We have recently received a document from the CPGB presenting some views on Trotskyism and asking for a response. While we do not think this is a subject that can be adequately covered in a short exchange, we would like to make a few essential points in defence of Trotskyism.
You suggest that, unlike Lenin, "Trotsky's contribution to the revolutionary workers' movement did not constitute a qualitative development of the theoretical categories of Marxism." However, it is not clear what "theoretical categories" of Marxism you mean, and what contributions to their development you ascribe to Lenin. In our view, Lenin's most important political contribution to the Marxist tradition was on the Party question - rejecting the social democratic notion of a party of the whole class in favour of a disciplined, democratic-centralised combat party composed of only the most advanced workers. Some of Lenin's other important contributions are his analysis of the nature of the imperialist epoch, his programme for addressing the national question, his development of the tactics of the united front, and his recognition of the importance of the proletarian vanguard championing the interests of the specially oppressed.
Trotsky was Lenin's continuator on all these questions--not merely in the abstract but in politically combating the revisionism of the bureaucratised CPSU led by JV Stalin. In addressing the central political questions that arose in the 1920s and 30s, Trotsky certainly extended and deepened Lenin's programme "according to its own logical laws of development". The Trotskyists upheld the internationalist traditions of Marx and Lenin against the narrow Russian nationalism of 'socialism in one country'. Against the criminal sectarianism of the Stalinised Comintern's denunciations of social democrats and other members of the workers' movement as 'social fascists', the Left Opposition advocated the creation of a united front to smash the Nazis, modelled on the Bolshevik Party's united front with Kerensky to defeat Kornilov in 1917.
In China, Trotsky counterposed a policy of working class political independence to the Comintern leadership's disastrous policy of capitulation to the 'anti-imperialist' bourgeoisie. The Trotskyists opposed the Comintern's turn to the popular front (i.e. overt class collaboration) in the mid-1930s. The Comintern's popular front policy in Spain succeeded only in beheading the Spanish revolution and directly resulted in Franco's victory. During World War II in the 'democratic' imperialist countries, the cadres of the Fourth International upheld the Leninist position that 'the main enemy is at home', while the Stalinists poisoned the workers with social-patriotism.
Trotsky brilliantly analysed the social roots of the degeneration of the Russian Revolution. He located the profound contradiction embedded in the degenerated Soviet workers' state between the proletarian property forms and the political monopoly of the parasitic caste headed by Stalin. Trotsky's prediction--that if the Soviet workers did not rise in a proletarian political revolution to overthrow the Kremlin oligarchy, the Soviet Union would ultimately succumb to capitalist restoration - has (unfortunately) been fully vindicated by history.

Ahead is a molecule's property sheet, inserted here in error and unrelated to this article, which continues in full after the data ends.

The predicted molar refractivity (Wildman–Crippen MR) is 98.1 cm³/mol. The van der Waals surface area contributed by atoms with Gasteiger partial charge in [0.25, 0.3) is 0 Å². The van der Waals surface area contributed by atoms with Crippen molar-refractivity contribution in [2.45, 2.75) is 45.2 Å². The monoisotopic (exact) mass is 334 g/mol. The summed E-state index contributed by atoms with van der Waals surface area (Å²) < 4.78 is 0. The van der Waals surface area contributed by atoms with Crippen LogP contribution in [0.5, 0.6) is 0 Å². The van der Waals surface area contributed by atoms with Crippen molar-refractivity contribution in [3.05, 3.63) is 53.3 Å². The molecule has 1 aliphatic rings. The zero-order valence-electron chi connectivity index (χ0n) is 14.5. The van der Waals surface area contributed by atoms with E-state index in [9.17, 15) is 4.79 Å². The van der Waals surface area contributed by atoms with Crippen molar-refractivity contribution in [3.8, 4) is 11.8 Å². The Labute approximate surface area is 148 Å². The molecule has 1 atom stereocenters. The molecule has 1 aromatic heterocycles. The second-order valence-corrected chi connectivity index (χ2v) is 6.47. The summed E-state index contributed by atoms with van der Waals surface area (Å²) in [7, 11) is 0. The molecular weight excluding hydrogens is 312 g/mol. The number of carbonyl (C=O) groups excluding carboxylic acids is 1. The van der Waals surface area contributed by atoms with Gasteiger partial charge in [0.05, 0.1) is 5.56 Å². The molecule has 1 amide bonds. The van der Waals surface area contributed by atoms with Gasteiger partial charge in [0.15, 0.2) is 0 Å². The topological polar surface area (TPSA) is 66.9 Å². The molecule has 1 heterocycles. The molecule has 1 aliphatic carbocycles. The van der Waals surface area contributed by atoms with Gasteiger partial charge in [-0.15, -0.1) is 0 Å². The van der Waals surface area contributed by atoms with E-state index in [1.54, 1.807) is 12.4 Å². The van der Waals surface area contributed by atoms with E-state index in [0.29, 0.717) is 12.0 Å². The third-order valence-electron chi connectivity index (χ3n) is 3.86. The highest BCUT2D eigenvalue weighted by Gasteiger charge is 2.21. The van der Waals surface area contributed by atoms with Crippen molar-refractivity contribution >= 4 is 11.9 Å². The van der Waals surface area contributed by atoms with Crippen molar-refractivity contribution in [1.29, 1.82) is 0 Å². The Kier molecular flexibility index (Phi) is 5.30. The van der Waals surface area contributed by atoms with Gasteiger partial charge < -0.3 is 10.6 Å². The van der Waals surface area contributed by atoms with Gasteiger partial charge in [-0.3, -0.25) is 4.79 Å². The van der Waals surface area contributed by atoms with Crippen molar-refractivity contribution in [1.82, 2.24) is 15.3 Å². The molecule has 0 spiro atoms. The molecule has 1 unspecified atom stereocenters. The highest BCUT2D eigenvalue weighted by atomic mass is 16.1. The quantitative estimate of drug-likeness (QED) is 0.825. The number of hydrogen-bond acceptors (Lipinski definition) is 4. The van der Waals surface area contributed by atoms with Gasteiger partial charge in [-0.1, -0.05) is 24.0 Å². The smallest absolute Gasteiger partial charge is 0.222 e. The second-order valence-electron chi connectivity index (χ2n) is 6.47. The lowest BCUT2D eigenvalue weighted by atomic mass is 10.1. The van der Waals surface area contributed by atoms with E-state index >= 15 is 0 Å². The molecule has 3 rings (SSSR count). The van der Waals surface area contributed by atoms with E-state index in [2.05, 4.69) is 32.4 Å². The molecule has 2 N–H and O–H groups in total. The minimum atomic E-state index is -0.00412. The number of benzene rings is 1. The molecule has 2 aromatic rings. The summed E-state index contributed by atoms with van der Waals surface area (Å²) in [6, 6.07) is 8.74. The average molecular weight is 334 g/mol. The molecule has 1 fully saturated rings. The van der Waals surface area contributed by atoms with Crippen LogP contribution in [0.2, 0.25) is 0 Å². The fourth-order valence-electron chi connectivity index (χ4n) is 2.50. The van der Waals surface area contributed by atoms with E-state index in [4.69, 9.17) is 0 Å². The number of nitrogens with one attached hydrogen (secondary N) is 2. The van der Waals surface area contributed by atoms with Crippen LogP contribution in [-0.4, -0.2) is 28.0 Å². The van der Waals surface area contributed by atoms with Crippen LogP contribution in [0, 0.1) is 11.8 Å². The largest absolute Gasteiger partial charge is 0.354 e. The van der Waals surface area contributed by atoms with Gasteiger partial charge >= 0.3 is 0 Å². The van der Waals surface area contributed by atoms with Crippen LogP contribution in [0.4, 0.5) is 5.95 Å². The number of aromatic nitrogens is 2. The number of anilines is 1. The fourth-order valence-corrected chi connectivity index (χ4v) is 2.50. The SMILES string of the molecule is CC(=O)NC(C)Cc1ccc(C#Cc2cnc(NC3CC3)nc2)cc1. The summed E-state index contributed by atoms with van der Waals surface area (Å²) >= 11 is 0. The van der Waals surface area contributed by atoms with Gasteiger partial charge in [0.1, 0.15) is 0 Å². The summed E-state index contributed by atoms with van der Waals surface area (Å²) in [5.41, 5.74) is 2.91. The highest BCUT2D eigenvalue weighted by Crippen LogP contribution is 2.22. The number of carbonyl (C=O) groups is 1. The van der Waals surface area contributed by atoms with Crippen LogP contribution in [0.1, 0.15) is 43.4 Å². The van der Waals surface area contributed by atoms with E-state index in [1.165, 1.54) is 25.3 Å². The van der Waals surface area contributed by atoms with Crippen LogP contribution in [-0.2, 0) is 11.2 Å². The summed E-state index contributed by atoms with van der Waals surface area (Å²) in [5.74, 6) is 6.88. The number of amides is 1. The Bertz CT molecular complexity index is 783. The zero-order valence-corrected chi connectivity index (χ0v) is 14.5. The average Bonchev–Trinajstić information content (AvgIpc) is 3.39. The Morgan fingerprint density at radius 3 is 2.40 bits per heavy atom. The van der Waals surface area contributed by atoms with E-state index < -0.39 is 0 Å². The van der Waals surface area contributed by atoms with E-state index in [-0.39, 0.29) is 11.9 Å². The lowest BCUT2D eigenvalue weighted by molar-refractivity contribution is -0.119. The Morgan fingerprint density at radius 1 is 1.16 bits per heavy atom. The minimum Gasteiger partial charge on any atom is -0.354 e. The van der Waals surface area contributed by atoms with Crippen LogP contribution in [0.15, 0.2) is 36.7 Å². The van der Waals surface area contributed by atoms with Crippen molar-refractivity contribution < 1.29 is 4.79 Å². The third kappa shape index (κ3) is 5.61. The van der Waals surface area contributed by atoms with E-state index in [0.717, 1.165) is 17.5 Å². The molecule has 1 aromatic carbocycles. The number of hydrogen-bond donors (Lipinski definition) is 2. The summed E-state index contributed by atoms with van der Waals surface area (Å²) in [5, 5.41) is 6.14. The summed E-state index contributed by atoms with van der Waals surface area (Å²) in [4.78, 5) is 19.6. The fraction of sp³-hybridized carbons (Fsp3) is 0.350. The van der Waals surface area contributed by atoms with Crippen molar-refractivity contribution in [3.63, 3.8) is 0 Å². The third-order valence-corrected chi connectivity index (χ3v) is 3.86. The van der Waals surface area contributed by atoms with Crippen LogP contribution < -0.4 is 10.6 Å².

The designation 'Trotskyism' is important precisely to distinguish Bolshevism from Stalinism--the ideology of the gravediggers of revolution. But one cannot counterpose Leninism to Trotskyism, any more than one can counterpose Marxism to Leninism. Of course Marx, Lenin, Trotsky (and countless others) addressed different questions and made distinctive contributions, but they are all contributors to the development of humanity's 'positive self-consciousness'.
Trotsky is no more responsible for the multiplicity of 'Trotskyists' who prostrate themselves before Lech Walesa, Ayatollah Khomeini, or Tony Blair than Marx or Lenin are for the crimes of 'Marxist-Leninists' like Stalin or Pol Pot. (The history of the Trotskyist movement after Trotsky can only be understood in the context of the struggle against the Pabloist revisionism that destroyed the Fourth International.)
A revolutionary party can only be created by embracing the living tradition of Leninism--and that must mean a decisive rejection of Stalinism. Instead of 'socialism in one country'--world revolution; in place of the minimum/maximum programme--a revolutionary transitional programme of the sort advocated by Lenin and the Bolsheviks. A "reunification" of the Trotskyist and Stalinist traditions would be just as retrograde as a reconciliation between Leninism and Kautskyism.
On Sunday July 19 we will be speaking on the subject of the transitional programme at a CPGB seminar in London. We will also be presenting the Trotskyist view on the Soviet Union at your 'Communist University' in August. We hope that these discussions can help further clarify the differences between our two organisations. Perhaps a process of discussion and debate can narrow the political distance between us. In any case we think it would be a mistake to paper over these differences in the interest of promoting the appearance of 'revolutionary unity' where there is none. For the question of Trotskyism versus Stalinism is not merely a historical question--it poses issues of methodology and programme that are crucial to building a viable international revolutionary movement today.